(American, born 1943)
2003. Pantyhose and sand, 10 pieces, Overall dimensions variable
Senga Nengudi began her career among a group of avant-garde black artists active in Los Angeles and New York in the 1970s and 1980s. She also absorbed influences from feminism, African and Japanese dance, music, and religious rituals, which continue to shape her installations, performances, sculptures, and collaborative works. Her works are composed of an evocative mix of natural and synthetic materials, often crafted into forms to be worn, touched, and used by Nengudi and the other performers who bring her work to life.
Among Nengudi’s early projects is her R.S.V.P. series, which she debuted in 1977 at Just Above Midtown (JAM), a pioneering art space in Manhattan representing work by African American and other artists of color. It consists of previously worn, dark-hued pantyhose partially knotted into pendulous, sand-filled sacks, then stretched and tethered to the wall in various changing arrangements. Though they stand alone as sculptural installations, these arrangements also serve as sites for performances by Nengudi and others. Entangled within their taught lines and bulging forms, the performers bend, reach, and pose, tugging on the pantyhose and stretching them further, or pushing around their ample sand pockets. Such actions reflect Nengudi’s grounding in dance, which is integral to her work. “The movement of the body through space has been an important component of my art practice,” she has said.1
R.S.V.P. grew out of Nengudi’s reflections upon the changes her body underwent during her first pregnancy, and, more generally, upon the shared experience of womanhood. With their flesh-tone coloring, and in their bulbous, sand-filled forms, the pantyhose evoke what the artist describes as the elasticity of the body. “I am working with nylon mesh because it relates to the elasticity of the human body,” she explained. “From tender, tight beginnings to sagging…the body can only stand so much push and pull until it gives way, never to resume its original shape.”2 Nengudi sees the female psyche, on the other hand, as more resilient, and aims to reflect this quality in the work as well. Like the pantyhose, the “psyche can stretch, stretch, stretch and come back into shape.”3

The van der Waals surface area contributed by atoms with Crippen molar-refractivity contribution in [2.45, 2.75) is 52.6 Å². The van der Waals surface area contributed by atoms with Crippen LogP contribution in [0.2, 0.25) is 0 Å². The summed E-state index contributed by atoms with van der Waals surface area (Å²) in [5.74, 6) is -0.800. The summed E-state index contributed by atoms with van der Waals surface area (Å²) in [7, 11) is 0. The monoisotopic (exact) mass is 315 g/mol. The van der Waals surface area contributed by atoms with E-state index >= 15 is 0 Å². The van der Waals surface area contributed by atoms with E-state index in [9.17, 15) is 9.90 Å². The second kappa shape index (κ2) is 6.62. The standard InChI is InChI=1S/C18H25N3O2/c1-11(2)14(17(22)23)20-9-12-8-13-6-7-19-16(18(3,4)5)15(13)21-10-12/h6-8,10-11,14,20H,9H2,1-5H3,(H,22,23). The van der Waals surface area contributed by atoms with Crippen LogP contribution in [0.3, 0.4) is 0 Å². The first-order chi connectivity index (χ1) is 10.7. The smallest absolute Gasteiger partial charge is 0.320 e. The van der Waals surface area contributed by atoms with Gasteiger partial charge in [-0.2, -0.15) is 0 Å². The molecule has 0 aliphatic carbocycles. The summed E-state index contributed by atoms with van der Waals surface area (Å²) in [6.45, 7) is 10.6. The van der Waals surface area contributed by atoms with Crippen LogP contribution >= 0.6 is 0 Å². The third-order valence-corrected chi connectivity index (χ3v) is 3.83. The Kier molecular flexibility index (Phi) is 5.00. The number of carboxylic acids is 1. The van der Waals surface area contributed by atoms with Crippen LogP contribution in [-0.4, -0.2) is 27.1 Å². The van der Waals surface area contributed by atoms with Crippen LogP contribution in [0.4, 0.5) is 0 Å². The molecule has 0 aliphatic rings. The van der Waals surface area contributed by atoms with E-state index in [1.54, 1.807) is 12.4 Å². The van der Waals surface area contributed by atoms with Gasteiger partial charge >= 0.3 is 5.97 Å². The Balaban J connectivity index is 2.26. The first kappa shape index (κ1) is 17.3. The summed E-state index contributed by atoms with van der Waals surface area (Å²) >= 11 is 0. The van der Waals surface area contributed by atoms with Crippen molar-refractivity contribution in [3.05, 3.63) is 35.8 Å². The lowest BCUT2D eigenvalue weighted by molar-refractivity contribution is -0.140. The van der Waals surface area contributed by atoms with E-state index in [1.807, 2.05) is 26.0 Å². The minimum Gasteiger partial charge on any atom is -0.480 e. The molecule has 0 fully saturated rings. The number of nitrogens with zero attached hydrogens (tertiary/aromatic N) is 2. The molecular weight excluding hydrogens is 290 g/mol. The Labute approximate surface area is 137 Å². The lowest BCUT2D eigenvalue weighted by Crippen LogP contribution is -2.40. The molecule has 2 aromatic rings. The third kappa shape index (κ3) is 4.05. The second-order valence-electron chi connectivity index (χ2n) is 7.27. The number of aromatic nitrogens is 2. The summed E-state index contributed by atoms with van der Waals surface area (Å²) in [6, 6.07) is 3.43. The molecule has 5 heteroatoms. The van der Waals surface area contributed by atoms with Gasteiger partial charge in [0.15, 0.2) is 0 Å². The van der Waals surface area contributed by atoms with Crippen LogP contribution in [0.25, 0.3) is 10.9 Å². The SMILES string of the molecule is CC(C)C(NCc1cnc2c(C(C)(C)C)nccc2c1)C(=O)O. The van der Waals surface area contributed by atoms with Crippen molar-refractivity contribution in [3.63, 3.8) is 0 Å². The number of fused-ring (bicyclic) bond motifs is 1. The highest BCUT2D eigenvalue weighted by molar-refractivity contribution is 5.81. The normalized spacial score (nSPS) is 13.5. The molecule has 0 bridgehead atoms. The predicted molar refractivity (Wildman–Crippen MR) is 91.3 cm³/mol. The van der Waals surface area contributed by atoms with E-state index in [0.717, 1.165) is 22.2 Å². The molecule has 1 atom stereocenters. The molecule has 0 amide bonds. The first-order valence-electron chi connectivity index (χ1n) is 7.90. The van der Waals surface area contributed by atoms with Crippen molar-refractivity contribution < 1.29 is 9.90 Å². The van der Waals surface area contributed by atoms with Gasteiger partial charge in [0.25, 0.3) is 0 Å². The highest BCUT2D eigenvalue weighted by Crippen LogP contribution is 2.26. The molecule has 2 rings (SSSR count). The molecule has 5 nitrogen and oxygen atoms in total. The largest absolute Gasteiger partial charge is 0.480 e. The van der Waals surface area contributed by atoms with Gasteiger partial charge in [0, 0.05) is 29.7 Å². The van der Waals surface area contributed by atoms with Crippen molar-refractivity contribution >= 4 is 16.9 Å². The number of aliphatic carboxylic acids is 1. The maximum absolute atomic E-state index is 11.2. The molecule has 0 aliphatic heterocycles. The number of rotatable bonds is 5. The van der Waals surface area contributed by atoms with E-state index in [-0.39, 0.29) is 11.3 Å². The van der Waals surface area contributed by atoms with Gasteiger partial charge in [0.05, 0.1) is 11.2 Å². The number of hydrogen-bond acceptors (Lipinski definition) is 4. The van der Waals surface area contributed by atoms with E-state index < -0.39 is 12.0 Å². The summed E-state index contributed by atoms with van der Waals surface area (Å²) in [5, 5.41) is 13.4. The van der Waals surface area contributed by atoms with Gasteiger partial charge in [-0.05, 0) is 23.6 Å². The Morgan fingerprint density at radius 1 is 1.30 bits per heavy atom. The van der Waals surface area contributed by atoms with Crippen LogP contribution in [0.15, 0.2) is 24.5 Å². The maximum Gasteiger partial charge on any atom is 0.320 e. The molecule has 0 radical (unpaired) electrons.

Produced by chemical synthesis, rather than of natural origin; prepared or made artificially.
A particular gradation of color; a shade or tint.
Touchable, or sensed by the touch.
A three-dimensional work of art made by a variety of means, including carving wood, chiseling stone, casting or welding metal, molding clay or wax, or assembling materials.
A term that emerged in the 1960s to describe a diverse range of live presentations by artists.
An element or substance out of which something can be made or composed.
A form of art, developed in the late 1950s, which involves the creation of an enveloping aesthetic or sensory experience in a particular environment, often inviting active engagement or immersion by the spectator.
The shape or structure of an object.
French for “advanced guard,” this term is used in English to describe a group that is innovative, experimental, and inventive in its technique or ideology, particularly in the realms of culture, politics, and the arts.
Nengudi took her title for this series from the acronym that appears on invitations for parties and events, “R.S.V.P.” It stands for the French phrase, “répondez s’il vous plaît,” meaning, “please respond”—which is exactly what the artist wants viewers to do when encountering these works. In fact, she has said that, ideally, people would physically engage with her tactile sculptural installations, just as she and her performers do. “This idea that people can brush up against sculpture, have a sensual experience with it, is really attractive to me.”4
Our Bodies, Ourselves, Our Pantyhose
In her R.S.V.P. series and other works, Nengudi aims to address such fraught and fundamental components of identity as gender, race, and the physical characteristics of the body, the female body in particular. By using pantyhose collected from friends and purchased from secondhand stores, she evokes the presence of the women who once wore them. For her, this is “a way of accessing the residual energy of what it means for a woman to wear these garments, the imposed tightness and packaging of one’s body.”5
Visual Art You Can Dance To
Senga Nengudi has always been interested in visual art, dance, and the body. Though she studied dance in school, and spent a year in Tokyo expanding upon her training, she understood that it takes a toll on the body. “Dance was my minor and art was my major,” she explained. “Even though I loved dance, I said to myself: Being a dancer, you have a limited time span, but you can be a [visual] artist forever. So that’s why I chose art, but it’s been dual all along.”6